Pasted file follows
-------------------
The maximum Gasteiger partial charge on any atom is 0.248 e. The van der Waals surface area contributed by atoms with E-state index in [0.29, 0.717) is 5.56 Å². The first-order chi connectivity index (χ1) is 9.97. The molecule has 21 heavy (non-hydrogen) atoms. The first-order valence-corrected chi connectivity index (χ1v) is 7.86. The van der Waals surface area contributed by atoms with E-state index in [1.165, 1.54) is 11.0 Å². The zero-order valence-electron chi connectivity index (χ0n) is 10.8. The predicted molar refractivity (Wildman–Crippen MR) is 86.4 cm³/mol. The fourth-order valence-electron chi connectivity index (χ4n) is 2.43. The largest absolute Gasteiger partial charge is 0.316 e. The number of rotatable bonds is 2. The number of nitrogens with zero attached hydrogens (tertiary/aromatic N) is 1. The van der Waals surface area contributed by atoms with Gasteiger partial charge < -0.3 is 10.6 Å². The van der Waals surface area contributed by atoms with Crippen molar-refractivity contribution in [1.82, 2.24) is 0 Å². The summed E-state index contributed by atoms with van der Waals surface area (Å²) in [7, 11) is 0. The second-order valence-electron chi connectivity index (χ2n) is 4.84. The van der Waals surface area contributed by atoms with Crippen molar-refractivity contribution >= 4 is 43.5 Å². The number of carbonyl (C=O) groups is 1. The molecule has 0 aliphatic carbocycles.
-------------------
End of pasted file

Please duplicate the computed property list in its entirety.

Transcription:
The maximum Gasteiger partial charge on any atom is 0.248 e. The van der Waals surface area contributed by atoms with E-state index in [0.29, 0.717) is 5.56 Å². The first-order chi connectivity index (χ1) is 9.97. The molecule has 21 heavy (non-hydrogen) atoms. The first-order valence-corrected chi connectivity index (χ1v) is 7.86. The van der Waals surface area contributed by atoms with E-state index in [1.165, 1.54) is 11.0 Å². The zero-order valence-electron chi connectivity index (χ0n) is 10.8. The predicted molar refractivity (Wildman–Crippen MR) is 86.4 cm³/mol. The fourth-order valence-electron chi connectivity index (χ4n) is 2.43. The largest absolute Gasteiger partial charge is 0.316 e. The number of rotatable bonds is 2. The number of nitrogens with zero attached hydrogens (tertiary/aromatic N) is 1. The van der Waals surface area contributed by atoms with Gasteiger partial charge < -0.3 is 10.6 Å². The van der Waals surface area contributed by atoms with Crippen molar-refractivity contribution in [1.82, 2.24) is 0 Å². The summed E-state index contributed by atoms with van der Waals surface area (Å²) in [7, 11) is 0. The second-order valence-electron chi connectivity index (χ2n) is 4.84. The van der Waals surface area contributed by atoms with Crippen molar-refractivity contribution >= 4 is 43.5 Å². The number of carbonyl (C=O) groups is 1. The molecule has 0 aliphatic carbocycles.